Sunday, October 26, 2008

One United Voice for Life


I complained earlier this week about how bad the customer service is around here and how I am looking forward to leaving the DC area when Wingnut retires.  Besides the beautiful friendships we have made, there is one other thing I will absolutely miss if we move from here, our parish.  We belong to one of those knitch parishes where orthodoxy abounds.  The Mass is celebrated with extreme humility and reverence, by incredibly devout priests.  There are never any shenanigans or liturgical buffoonery and it doesn't matter which Mass we go to, each is equally reverent. It is one of the very few parishes that does not allow girls to serve on the altar. We don't need them, our group of altar boys consists of over 100 boys from 4th-12th grade incorporated into a simple hierarchy of seniority and they perform their duties at the altar with extraordinary care and competence.   As a result our parish boasts numerous vocations, including 8 permanent deacons, 3 priests, 3 current seminarians, and 2 religious sisters.

Today, I was once again reminded of why I love this fantastic parish and I why I so deeply respect our pastor. The following article for the bulletin was written by our amazing pastor, Monsignor Charles Parry.

It seems to me that every four years our nation goes through an internal upheaval by the trauma and actual fear over the election of a new president to provide leadership for our citizens.  By what is said and promised it amazes me and at the same time distresses me to realize the lengths that some people will go to 'get a vote'.  There are so many issues that affect us all--national security, the economy, gas and food prices, the cost of health care, and job security, just to name a few.  On these issues everyone has an opinion, and there are proposals to address these things on both sides of the aisle.

I find a tremendous disturbance within my soul, and yet it is not over these everyday issues, important as I know that they are to us--issues that cannot be ignored, issues that need to be addressed for the safety and well being of our citizens.  The conflict that rages within my inner being has everything to do with a basic imperative--the value, the concern, the care, the protection , the support, and the dignity of the human person from the moment of conception to natural death.  If I am not in touch with the beauty and wonder of the human person in and of him or herself, and my desire is anything other than doing what I can to promote the well being of my neighbor--from conception to natural death--then all of my efforts turn to selfish gain and the promotion of my own comfort.  Isn't this true for us all?  The value that a person places on human life directs literally everything else he or she does.  The value we place upon human life is at the heart and soul of our nation.  To strip this value from our national identity is to rip out our heart and soul--without the heart and soul, there is no life.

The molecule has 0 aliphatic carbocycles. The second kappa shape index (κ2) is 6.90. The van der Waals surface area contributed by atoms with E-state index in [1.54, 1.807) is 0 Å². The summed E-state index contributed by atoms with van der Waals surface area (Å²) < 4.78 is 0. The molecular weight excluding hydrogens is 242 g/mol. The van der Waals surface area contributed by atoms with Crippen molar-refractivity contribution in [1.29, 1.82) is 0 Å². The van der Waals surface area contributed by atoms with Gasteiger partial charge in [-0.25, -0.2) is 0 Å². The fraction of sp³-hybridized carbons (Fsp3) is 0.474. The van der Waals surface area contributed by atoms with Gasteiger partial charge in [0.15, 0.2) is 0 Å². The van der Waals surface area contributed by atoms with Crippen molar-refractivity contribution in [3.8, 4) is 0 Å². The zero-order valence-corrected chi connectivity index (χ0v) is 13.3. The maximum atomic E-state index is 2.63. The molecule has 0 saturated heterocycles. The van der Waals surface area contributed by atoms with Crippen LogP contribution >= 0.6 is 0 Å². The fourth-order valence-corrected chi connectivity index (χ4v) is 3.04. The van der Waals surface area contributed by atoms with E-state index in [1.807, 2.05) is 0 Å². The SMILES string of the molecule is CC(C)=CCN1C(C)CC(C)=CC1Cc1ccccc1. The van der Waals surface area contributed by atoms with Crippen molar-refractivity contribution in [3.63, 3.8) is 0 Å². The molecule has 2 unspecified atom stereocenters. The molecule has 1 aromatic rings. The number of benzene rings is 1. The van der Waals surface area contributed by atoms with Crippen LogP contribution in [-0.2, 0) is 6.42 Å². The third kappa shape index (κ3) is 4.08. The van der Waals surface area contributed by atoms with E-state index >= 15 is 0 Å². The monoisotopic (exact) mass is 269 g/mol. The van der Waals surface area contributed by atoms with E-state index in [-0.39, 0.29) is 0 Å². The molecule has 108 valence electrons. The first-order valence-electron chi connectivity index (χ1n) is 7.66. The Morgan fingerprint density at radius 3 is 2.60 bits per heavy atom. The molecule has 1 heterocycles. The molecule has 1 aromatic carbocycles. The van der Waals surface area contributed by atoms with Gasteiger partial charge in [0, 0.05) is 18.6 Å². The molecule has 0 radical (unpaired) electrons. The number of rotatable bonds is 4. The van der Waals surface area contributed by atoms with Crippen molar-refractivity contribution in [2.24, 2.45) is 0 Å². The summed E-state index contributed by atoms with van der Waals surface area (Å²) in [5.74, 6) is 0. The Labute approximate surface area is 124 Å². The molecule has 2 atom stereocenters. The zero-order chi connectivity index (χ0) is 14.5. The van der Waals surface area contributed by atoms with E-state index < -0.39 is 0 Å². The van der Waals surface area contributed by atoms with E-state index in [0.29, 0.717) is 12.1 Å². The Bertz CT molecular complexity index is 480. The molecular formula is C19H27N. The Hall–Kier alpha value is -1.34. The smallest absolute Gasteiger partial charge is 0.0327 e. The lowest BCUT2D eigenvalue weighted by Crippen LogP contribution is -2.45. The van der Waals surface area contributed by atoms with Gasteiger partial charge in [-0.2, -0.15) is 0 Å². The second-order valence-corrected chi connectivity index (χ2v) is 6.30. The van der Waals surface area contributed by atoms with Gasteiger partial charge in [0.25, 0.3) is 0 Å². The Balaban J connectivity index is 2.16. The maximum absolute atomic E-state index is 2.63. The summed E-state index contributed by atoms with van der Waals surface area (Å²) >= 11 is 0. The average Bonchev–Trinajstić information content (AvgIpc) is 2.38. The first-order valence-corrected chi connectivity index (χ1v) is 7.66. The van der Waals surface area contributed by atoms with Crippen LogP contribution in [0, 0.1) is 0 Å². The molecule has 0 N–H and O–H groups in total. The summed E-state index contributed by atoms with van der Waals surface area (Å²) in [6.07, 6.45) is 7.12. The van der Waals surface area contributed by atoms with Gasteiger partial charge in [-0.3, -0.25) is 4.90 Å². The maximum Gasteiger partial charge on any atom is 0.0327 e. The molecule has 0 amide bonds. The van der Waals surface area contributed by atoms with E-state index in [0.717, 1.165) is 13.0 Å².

I cannot--In fact I WILL NOT cast my single vote for any individual, political party, or party representative who is blind to the beauty and dignity of the human person from conception to natural death.  Why?  Because this is the bedrock, the foundation upon which everything else is built--unless the foundation is sound, nothing built upon it has lasting value; it will collapse into selfishness and contribute to the furtherance of the culture of death and destruction.  What a difference the 67 million Catholics in this country could make by raising one united voice for life!

As the pastor of souls and minister of the Gospel of Jesus Christ, I urge you to weigh carefully the vote you will cast in the days to come--pray fervently for wisdom and guidance, to consider wholeheartedly the things of God, and to support the culture of life as we beseech the mercy of Almighty God upon our country, upon its leaders and upon its citizens.
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3 comments:

Rob said...

Wow your parish sounds really cool! ;)

What you are leaving after WN retires? We aren't good enough for you? :)

Mau said...

I know it does. There are some really cool families that go there, despite the crummy folk music and the commie sign of peace. (BTW, we're with you on both accounts!)


Don't worry, we have 5 years before retirement. A lot can change in 5 years, although I don't envision people becoming more polite in that time.

Rob said...

I guess having lived here my whole life I'm used to the lousy service by surly mimium wage employees. I don't really notice it until I go somewhere else. I made a few trips last year to NH to see Josh and it was weird having people at places like McDonalds and Dunkin Donuts actually be pleasant and helpful.

Peace be with your